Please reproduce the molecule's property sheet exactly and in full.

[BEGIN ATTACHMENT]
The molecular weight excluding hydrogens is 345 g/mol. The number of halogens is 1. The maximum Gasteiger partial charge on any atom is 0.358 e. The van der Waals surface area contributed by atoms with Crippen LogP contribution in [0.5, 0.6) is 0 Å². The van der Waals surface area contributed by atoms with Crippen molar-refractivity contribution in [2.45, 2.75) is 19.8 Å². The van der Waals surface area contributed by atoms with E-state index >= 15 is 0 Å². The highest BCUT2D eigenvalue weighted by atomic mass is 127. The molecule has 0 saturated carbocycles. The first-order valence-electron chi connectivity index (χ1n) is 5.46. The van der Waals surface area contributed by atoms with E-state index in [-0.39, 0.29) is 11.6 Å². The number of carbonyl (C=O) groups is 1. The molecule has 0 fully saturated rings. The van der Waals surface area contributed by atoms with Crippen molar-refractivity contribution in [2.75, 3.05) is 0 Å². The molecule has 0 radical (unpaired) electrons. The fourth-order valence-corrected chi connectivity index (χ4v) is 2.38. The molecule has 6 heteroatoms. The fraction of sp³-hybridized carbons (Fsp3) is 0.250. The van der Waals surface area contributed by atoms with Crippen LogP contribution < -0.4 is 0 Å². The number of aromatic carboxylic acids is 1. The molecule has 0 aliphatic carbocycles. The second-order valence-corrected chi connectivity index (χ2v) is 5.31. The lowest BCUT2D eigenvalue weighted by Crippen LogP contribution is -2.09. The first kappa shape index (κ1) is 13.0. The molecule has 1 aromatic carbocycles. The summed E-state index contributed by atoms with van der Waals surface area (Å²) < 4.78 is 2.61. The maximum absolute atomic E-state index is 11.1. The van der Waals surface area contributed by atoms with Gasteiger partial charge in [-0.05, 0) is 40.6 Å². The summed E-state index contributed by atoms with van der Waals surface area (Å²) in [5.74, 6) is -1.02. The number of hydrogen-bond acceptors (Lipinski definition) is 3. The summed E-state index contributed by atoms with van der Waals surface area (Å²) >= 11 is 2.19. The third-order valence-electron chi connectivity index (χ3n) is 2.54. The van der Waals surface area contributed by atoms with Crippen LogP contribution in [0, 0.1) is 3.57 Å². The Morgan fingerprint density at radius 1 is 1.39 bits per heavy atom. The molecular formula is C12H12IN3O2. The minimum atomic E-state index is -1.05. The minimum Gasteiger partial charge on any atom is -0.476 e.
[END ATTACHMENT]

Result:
The molecular weight excluding hydrogens is 345 g/mol. The number of halogens is 1. The maximum Gasteiger partial charge on any atom is 0.358 e. The van der Waals surface area contributed by atoms with Crippen LogP contribution in [0.5, 0.6) is 0 Å². The van der Waals surface area contributed by atoms with Crippen molar-refractivity contribution in [2.45, 2.75) is 19.8 Å². The van der Waals surface area contributed by atoms with E-state index >= 15 is 0 Å². The highest BCUT2D eigenvalue weighted by atomic mass is 127. The molecule has 0 saturated carbocycles. The first-order valence-electron chi connectivity index (χ1n) is 5.46. The van der Waals surface area contributed by atoms with E-state index in [-0.39, 0.29) is 11.6 Å². The number of carbonyl (C=O) groups is 1. The molecule has 0 fully saturated rings. The van der Waals surface area contributed by atoms with Crippen molar-refractivity contribution in [2.75, 3.05) is 0 Å². The molecule has 0 radical (unpaired) electrons. The fourth-order valence-corrected chi connectivity index (χ4v) is 2.38. The molecule has 6 heteroatoms. The fraction of sp³-hybridized carbons (Fsp3) is 0.250. The van der Waals surface area contributed by atoms with Crippen LogP contribution < -0.4 is 0 Å². The number of aromatic carboxylic acids is 1. The molecule has 0 aliphatic carbocycles. The second-order valence-corrected chi connectivity index (χ2v) is 5.31. The lowest BCUT2D eigenvalue weighted by Crippen LogP contribution is -2.09. The first kappa shape index (κ1) is 13.0. The molecule has 1 aromatic carbocycles. The summed E-state index contributed by atoms with van der Waals surface area (Å²) < 4.78 is 2.61. The maximum absolute atomic E-state index is 11.1. The van der Waals surface area contributed by atoms with Gasteiger partial charge in [-0.05, 0) is 40.6 Å². The summed E-state index contributed by atoms with van der Waals surface area (Å²) in [5.74, 6) is -1.02. The number of hydrogen-bond acceptors (Lipinski definition) is 3. The summed E-state index contributed by atoms with van der Waals surface area (Å²) >= 11 is 2.19. The third-order valence-electron chi connectivity index (χ3n) is 2.54. The van der Waals surface area contributed by atoms with Crippen LogP contribution in [0, 0.1) is 3.57 Å². The Morgan fingerprint density at radius 1 is 1.39 bits per heavy atom. The molecular formula is C12H12IN3O2. The minimum atomic E-state index is -1.05. The minimum Gasteiger partial charge on any atom is -0.476 e.